Surely, HP must see strategic value in the hardware itself, though Hurd doesn’t explain how or why it perceives such value.

IBM is taking a different tack — so far, anyway — placing its bests on the value derived from the management and orchestration of software, backed up by professional services. For IBM, hardware is commoditized (PCs) or on its way to commoditization (servers, and at least some networking and storage gear), and the smart play is to emphasize the value it can bring customers through ongoing software-based innovation and savvy integration of the various elements into a coherent overall solution.

We don’t know whether IBM is right, but it has done a relatively good job explaining its position. HP might have similarly good reasons for wanting to be an across-the-board hardware purveyor, but Hurd failed to offer them at the Gartner Symposium.

On2 Reports Proposed Settlement with Shareholders Fighting Google Deal

According to SEC filings, video-compression vendor On2 Technologies appears to have settled its differences with dissident shareholders who had launched lawsuits over how and at what price Google had bid to acquire the company this past summer.

In their litigation, the unhappy shareholders alleged, among other things, that On2’s directors violated their fiduciary duty in not seeking another prospective buyer and in failing to negotiate a higher price from Google.

In the Form 8-K regarding the proposed shareholder settlement, the key legalese text reads as follows:

As previously disclosed in a Form 8-K filed by the Company on August 10, 2009, and as discussed in the Registration Statement under the caption “On2 Proposal 1 – The Merger – Litigation Related to the Merger,” since the proposed merger was announced on August 5, 2009, On2 has been served with five purported class action complaints, four filed in the Court of Chancery of the State of Delaware, which have been consolidated into a single action (the “Delaware Action”), and another filed in the Supreme Court of the State of New York, County of Queens (the “New York Action”). On September 17, 2009, plaintiffs in the Delaware Action filed a Consolidated Verified Class Action Complaint and plaintiff in the New York Action filed an Amended Class Action Complaint. In general, these pleadings allege, among other things, that the members of the On2 board of directors breached their fiduciary duties to the stockholders of On2 in connection with negotiating and entering into the merger agreement and by making materially misleading disclosures about the merger negotiations and merger terms in the initial preliminary proxy statement/prospectus and that Google and On2 aided and abetted in such alleged breaches of the directors’ duties. Both actions seek similar relief, including, among other things, declaratory and injunctive relief (including enjoining the closing of the proposed merger) and also seek damages in an unspecified amount.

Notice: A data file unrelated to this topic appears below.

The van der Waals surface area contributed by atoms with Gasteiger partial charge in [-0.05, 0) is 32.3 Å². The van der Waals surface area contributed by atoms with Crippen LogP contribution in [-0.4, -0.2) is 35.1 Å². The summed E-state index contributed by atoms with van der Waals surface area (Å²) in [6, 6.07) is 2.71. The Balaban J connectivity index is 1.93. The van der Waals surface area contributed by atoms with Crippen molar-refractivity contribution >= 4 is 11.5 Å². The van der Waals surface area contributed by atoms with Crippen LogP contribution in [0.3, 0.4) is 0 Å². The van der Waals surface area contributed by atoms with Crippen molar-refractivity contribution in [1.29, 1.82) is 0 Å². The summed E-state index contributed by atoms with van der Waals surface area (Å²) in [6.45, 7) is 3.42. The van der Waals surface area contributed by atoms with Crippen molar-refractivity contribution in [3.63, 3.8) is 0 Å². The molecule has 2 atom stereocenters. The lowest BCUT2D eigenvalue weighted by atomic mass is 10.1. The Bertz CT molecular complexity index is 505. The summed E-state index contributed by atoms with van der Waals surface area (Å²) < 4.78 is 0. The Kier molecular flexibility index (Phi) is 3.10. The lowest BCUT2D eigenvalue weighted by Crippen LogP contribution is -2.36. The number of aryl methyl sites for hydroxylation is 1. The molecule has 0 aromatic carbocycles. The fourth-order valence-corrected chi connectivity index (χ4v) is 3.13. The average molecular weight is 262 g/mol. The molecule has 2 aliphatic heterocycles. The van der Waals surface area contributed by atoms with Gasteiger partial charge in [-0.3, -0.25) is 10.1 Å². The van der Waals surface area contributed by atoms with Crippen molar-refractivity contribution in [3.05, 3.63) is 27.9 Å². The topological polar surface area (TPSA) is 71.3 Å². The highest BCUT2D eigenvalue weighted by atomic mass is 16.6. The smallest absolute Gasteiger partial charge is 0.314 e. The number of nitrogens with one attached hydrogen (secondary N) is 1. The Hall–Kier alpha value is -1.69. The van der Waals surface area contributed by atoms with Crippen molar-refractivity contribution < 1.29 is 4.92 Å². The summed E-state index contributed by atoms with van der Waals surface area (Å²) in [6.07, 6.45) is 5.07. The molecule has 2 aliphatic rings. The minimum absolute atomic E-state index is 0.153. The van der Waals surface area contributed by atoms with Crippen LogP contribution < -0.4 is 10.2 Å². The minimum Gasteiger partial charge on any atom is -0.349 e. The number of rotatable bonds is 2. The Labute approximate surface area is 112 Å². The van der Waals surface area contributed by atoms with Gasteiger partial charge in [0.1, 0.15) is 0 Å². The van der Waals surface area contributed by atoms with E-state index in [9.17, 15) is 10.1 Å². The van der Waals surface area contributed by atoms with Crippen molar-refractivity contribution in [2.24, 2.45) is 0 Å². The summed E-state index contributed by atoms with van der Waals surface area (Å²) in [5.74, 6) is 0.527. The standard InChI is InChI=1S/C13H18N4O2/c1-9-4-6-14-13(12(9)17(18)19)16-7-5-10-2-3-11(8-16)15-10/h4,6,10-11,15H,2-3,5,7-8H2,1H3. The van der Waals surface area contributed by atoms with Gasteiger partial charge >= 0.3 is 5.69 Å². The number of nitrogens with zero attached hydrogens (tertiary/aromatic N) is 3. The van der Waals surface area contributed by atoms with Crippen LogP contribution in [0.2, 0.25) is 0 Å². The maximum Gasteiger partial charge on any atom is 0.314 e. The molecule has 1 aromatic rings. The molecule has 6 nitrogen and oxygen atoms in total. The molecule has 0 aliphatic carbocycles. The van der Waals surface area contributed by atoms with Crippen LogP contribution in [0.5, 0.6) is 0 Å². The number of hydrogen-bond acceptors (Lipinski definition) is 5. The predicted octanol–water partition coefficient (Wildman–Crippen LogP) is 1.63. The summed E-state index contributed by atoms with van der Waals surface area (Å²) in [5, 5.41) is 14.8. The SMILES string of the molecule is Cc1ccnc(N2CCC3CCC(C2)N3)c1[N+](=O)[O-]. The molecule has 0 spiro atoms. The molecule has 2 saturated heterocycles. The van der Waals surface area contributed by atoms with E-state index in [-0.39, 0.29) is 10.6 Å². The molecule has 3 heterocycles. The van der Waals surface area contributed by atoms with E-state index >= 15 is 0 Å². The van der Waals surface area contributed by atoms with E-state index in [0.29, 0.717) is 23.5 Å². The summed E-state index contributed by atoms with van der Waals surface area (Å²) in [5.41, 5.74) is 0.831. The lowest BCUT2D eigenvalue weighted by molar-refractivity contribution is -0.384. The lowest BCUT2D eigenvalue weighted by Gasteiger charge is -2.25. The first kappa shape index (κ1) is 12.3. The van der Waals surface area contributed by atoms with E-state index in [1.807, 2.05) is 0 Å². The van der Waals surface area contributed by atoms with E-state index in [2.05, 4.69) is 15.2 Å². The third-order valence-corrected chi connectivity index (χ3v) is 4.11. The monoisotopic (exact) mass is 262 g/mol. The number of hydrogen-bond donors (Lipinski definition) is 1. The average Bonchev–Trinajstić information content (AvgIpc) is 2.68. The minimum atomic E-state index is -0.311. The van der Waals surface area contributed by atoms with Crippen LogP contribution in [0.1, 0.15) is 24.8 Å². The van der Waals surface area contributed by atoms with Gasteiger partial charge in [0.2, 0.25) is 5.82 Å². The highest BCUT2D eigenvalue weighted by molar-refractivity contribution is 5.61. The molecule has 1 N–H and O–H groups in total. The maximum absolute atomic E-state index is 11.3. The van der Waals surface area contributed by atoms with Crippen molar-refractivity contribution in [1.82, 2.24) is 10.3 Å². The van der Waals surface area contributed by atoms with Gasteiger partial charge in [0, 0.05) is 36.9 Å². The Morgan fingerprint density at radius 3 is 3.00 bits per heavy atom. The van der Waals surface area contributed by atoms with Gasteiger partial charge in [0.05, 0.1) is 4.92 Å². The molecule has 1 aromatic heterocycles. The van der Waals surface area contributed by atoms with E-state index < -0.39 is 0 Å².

Although On2, the On2 directors and Google believe that the Delaware Action and the New York Action are entirely without merit and that they have valid defenses to all claims, to minimize the costs associated with this litigation, on October 23, 2009, On2 and the On2 directors and the plaintiffs to each of the Delaware Action and the New York Action entered into a memorandum of understanding (“MOU”) contemplating the settlement of all claims in each of the Delaware Action and the New York Action. Under the MOU, the plaintiffs, on behalf of themselves and the putative class, agreed to settle all the aforementioned litigation and release the named defendants in the actions (including Google, which is not participating in the settlement) and their affiliates from, among other things, claims related to the merger. Pursuant to the terms of the MOU, On2 agreed to provide additional supplemental disclosures that are reflected in the proxy statement/prospectus, which forms a part of the Registration Statement. The settlement is contingent upon, among other things, further definitive documentation, approval of the settlement and the dismissal with prejudice of the actions by, respectively, the Delaware Court of Chancery and the Supreme Court of the State of New York. The proposed settlement is not in any way an admission of any wrongdoing or liability in connection with the plaintiffs’ allegations and the On2 directors maintain that they diligently and scrupulously complied with their fiduciary and other legal duties.

Neither the press release accompanying the SEC filing nor the filing itself discloses what recompense, if any, might have been agreed between the plaintiffs and defendants. The restive shareholders were vehemently adamant in their opposition to the deal, and I do not imagine they relented passively. Perhaps more information will be divulged — one way or another — shortly.

Just to recap, Google announced in early August that it would acquire On2 in a stock-based transaction valued at approximately $106.5 million, with each outstanding share of On2 common stock converted into $0.60 worth of Google class A common stock.

When the acquisition was first announced, Sundar Pichai, Google vice president of product management, said the following:

“Today video is an essential part of the web experience, and we believe high-quality video compression technology should be a part of the web platform, We are committed to innovation in video quality on the web, and we believe that On2’s team and technology will help us further that goal.”